EFTEM analysis allowed identifying the elemental composition of the grains inside the reacted metal layer. In particular, the ternary phase Ti3SiC2, identified by XRD analysis, was confirmed by EFTEM chemical maps. This phase was formed due to the thermal reaction of Ti with SiC at high temperatures [18]. However, whilst in the sample without a capping layer (Figure 5a) large Ti3SiC2 grains are located close to the interface with SiC and interrupted by small Al-rich regions, in the sample with a capping layer (Figure 5b), larger Al-rich regions are found, in some parts forming an almost continous interfacial layer. These results suggest that the reaction mechanism (and hence the final interfacial microstructure) is affected by the original SiC surface roughness. The higher structural homogeneity of the metal/SiC interface in the sample annealed with the capping layer (characterised by more uniform Ti3SiC2- and Al-rich regions) is consistent with the macroscopic and nanoscale electrical behaviour observed by TLM and C-AFM measurements, respectively.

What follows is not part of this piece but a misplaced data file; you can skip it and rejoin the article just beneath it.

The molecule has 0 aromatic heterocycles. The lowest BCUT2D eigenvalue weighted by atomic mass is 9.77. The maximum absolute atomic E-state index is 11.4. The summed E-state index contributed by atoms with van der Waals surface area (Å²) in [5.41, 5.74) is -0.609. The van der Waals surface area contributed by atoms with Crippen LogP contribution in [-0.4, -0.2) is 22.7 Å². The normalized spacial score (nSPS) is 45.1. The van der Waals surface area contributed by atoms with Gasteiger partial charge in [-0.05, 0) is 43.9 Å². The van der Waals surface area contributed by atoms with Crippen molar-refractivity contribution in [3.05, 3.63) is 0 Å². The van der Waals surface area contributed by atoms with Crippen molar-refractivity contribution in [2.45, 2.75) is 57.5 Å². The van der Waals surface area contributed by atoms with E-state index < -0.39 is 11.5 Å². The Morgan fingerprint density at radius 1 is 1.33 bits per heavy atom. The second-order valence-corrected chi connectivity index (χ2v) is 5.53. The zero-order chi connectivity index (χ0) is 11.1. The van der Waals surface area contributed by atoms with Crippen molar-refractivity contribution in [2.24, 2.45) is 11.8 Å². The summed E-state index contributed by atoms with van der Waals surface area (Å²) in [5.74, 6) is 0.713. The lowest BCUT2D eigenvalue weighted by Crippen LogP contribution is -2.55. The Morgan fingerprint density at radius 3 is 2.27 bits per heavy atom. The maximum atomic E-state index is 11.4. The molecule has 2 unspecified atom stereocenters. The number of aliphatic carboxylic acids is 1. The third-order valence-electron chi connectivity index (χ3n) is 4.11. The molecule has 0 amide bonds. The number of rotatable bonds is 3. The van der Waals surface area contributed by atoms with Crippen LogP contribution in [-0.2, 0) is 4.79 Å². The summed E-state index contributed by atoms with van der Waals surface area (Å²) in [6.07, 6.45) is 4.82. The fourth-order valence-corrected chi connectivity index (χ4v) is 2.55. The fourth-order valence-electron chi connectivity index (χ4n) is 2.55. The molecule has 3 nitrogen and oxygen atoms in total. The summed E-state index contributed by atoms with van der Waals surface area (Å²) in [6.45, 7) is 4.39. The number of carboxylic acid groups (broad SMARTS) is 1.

In this work, an electro-structural characterisation of Ti/Al ohmic contacts formed on p-type Al-implanted 4H-SiC was performed using nanoscale analysis techniques.

The surface morphology of the Al-implanted regions after annealing was analyzed as a function of the different annealing conditions (with and without a capping layer). The significant step bunching occurring in Al-implanted SiC surfaces after high-temperature thermal treatments could be prevented by using a protective carbon capping layer during annealing. Consequently, Ti/Al ohmic contacts fabricated on the implanted regions annealed with a capping layer exhibited a lower surface roughness and better electrical uniformity with respect to the contacts formed on the regions annealed without a capping layer.

The structural analysis of the contacts showed the occurrence of an interfacial reaction between Ti and SiC, with the formation of a ternary compound Ti3SiC2, and an interfacial microstructure strongly dependent on the roughness of the underlying SiC.